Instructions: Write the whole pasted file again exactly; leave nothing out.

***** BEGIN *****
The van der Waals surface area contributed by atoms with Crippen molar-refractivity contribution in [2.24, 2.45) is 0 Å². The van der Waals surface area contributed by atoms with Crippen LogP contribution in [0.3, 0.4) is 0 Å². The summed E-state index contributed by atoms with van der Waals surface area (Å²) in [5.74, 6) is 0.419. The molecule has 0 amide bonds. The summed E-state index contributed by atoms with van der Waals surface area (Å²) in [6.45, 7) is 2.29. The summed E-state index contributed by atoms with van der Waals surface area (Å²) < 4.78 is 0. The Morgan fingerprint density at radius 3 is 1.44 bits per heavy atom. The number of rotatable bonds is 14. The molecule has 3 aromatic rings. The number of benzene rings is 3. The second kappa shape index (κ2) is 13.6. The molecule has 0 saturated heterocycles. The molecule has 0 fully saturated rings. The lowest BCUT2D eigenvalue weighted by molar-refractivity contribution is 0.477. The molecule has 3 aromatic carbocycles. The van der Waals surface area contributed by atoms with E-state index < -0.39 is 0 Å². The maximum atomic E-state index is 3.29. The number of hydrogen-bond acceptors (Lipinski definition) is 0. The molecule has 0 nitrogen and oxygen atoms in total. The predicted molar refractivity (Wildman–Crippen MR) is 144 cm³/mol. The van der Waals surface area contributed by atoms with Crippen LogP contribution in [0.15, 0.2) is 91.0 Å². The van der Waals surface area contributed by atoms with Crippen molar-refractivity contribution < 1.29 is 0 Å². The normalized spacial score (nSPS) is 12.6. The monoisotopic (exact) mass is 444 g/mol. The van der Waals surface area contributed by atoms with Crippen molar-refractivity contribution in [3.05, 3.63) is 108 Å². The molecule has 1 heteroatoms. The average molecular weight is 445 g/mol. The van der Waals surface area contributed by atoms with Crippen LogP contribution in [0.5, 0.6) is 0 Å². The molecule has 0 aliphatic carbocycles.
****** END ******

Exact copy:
The van der Waals surface area contributed by atoms with Crippen molar-refractivity contribution in [2.24, 2.45) is 0 Å². The van der Waals surface area contributed by atoms with Crippen LogP contribution in [0.3, 0.4) is 0 Å². The summed E-state index contributed by atoms with van der Waals surface area (Å²) in [5.74, 6) is 0.419. The molecule has 0 amide bonds. The summed E-state index contributed by atoms with van der Waals surface area (Å²) in [6.45, 7) is 2.29. The summed E-state index contributed by atoms with van der Waals surface area (Å²) < 4.78 is 0. The Morgan fingerprint density at radius 3 is 1.44 bits per heavy atom. The number of rotatable bonds is 14. The molecule has 3 aromatic rings. The number of benzene rings is 3. The second kappa shape index (κ2) is 13.6. The molecule has 0 saturated heterocycles. The molecule has 0 fully saturated rings. The lowest BCUT2D eigenvalue weighted by molar-refractivity contribution is 0.477. The molecule has 3 aromatic carbocycles. The van der Waals surface area contributed by atoms with E-state index < -0.39 is 0 Å². The maximum atomic E-state index is 3.29. The number of hydrogen-bond acceptors (Lipinski definition) is 0. The molecule has 0 nitrogen and oxygen atoms in total. The predicted molar refractivity (Wildman–Crippen MR) is 144 cm³/mol. The van der Waals surface area contributed by atoms with Crippen LogP contribution in [0.15, 0.2) is 91.0 Å². The van der Waals surface area contributed by atoms with Crippen molar-refractivity contribution < 1.29 is 0 Å². The normalized spacial score (nSPS) is 12.6. The monoisotopic (exact) mass is 444 g/mol. The van der Waals surface area contributed by atoms with Crippen molar-refractivity contribution in [3.05, 3.63) is 108 Å². The molecule has 1 heteroatoms. The average molecular weight is 445 g/mol. The van der Waals surface area contributed by atoms with Crippen LogP contribution in [0.5, 0.6) is 0 Å². The molecule has 0 aliphatic carbocycles.